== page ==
As winter approaches and I start living in last year’s favorite sweater, I find myself pulling out my best cold weather recipes as well. Growing up in California, where seasons are much less marked, it is not unlikely to eat gelato in the winter or soup in the summer. In Italy, however, life is very much dictated by the change in weather. Italians have a day when they perform the cambio di stagione, packing away their summer clothes and replacing them with their sweaters and coats. So too Italian chefs honor the change in season by modifying their recipes. This of course is good news; the food is always fresh and seasonal. But when Italian restaurants start turning their ovens back on for those wonderful winter recipes, what wines to pair with all this comfort food? Firstly, think red. Hearty winter fare, not to mention cold nights, seems to defy a well-chilled white. Secondly, the most important thing to remember is to pair heavy with heavy and light with light. You don’t want your food to overwhelm the wine, and you want the wine to complement instead of clash.
If you’re starting with a classic plate of salumi, sliced cured meats, a simple Chianti from the Colli Senesi is a wonderful choice. The tannin and acidity match perfectly with the fat of the meat. Alternatively, the poor, maligned Lambrusco can be a great accompaniment with its fizziness and fruity softness. A classic regional pairing is Lambrusco and cotechino, cured pork. Here in Italy Lambrusco is usually dry, the sweeter versions, are mainly used for export to the U.S. and Germany and ignored by the local market. The ubiquitous bruschetta is a nice pairing with a young Rosso Piceno from the Marche, which blends montepulciano and sangiovese grapes. If you move on to a hearty soup, you can’t go wrong with a red with substantial fruit, especially if there are legumes involved. Pasta e fagioli or pasta e ceci (soup with pasta and beans and soup with chickpeas, respectively) are wonderful with a Cerasuolo di Vittoria from Sicily or a Velletri Rossi from the hills near Rome.
Moving on to more substantial dishes it becomes important to remember several rules. While secondi call for the biggest and the best wines, pasta and rice (primi) dilute the sauce, and therefore require a little more delicacy in their wines. So if you reserve your Brunello di Montalcino for your bistecca fiorentina, use the same Chianti Classico you had with your appetizer for your pasta dish. For pasta stuffed with meat (tortelloni, etc.) look for a wine that has less tannin and more fruit, a Bonarda from the Oltrepo Pavese or a Pinot Nero from Trentino, for example. Lasagne and other pastas from the oven with meat and tomato sauces pair beautifully with wines that have some tannin, great acidity, and bright fruit. Barbera d’Alba or a Bardolino from the Veneto comes to mind. Vegetarians don’t despair, not only meat lovers can enjoy their primi with red wine. Pastas with strong cheeses like gorgonzola or creamy dishes with truffle are made for a Nebbiolo delle Langhe from Piedmont. Made from the same grape that goes into the “king and queen of wines,” Barolo and Barbaresco, a simple Nebbiolo can be a great economic alternative.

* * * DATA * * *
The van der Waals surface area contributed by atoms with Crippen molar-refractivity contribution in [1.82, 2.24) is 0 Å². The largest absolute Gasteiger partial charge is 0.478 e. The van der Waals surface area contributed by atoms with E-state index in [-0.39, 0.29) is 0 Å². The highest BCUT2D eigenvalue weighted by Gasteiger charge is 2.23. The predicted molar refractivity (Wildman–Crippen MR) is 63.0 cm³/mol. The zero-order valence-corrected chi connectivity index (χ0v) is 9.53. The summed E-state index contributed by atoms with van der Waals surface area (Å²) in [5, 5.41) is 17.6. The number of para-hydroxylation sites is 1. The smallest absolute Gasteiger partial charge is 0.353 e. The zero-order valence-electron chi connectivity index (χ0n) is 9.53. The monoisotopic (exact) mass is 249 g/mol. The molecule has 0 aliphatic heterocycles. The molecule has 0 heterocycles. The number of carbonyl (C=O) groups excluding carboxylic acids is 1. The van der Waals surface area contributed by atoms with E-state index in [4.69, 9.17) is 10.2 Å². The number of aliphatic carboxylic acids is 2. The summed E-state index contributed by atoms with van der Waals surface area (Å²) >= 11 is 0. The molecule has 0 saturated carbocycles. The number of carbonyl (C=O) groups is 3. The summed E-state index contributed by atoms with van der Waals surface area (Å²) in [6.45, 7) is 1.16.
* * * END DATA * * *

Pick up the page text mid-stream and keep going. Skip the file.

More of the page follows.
For secondi, it’s time to move up a notch in structure and complexity. With chicken it’s wise to choose a lighter red, for example a Merlot from Friuli. If it’s chicken cacciatora or chicken cooked with flavorful sauces, you can choose a young red with a little more weight, such as a Dolcetto d’Alba or a Schiava from Trentino. Roman pork dishes pair well with the local reds Cesanese del Piglio and Cerveteri Rosso, while Roman offal dishes require young, soft rich reds like Teroldego Rotaliano or Lagrien Dunkel. Prime cuts of meat, prepared with the utmost care, present the moment to bring out the finest bottles. Wines that manage to combine elegance and power, with amazing complexity are perfect in this situation. Barbaresco and Barolo from Piedmont, Pinot Nero from Trentino, Brunello di Montalcino, Super Tuscans, and Aglianico del Vulture from Basilicata are all excellent choices. They would also be wonderful should you opt for a cheese course.
Finally, if you can manage one more dish, Italy offers some wonderful dessert wines to end your meal in style. The most famous is perhaps Vin Santo from Tuscany. Its structure and relative dryness make it a perfect match with hard cookies in the classic Tuscan dessert Vin Santo and cantuccini. Delicate dishes with cream like millefoglie require equal delicacy in the wine, a Moscato d’Asti is a wonderful choice. If you have fresh fruit, especially strawberries, the fizzy red Brachetto d’Aqui with its intense fruit flavor is a natural. Chocolate creates difficulty for most wines, but a Recioto della Valpolicella, Italy’s answer to Port, rises to the occasion. The only cause for disappointment is Tiramisu. The coffee involved would clash with the wine, so pair it with espresso or a glass of water! If you really don’t want the night to end, finish things off with a glass of grappa. Italians say it will help you digest all that food you’ve just indulged in. Remember that these are just guidelines; there are endless possibilities for pairing wine and food, and the only way to discover what you like is to experiment. But, especially in Italy, what an enjoyable exercise!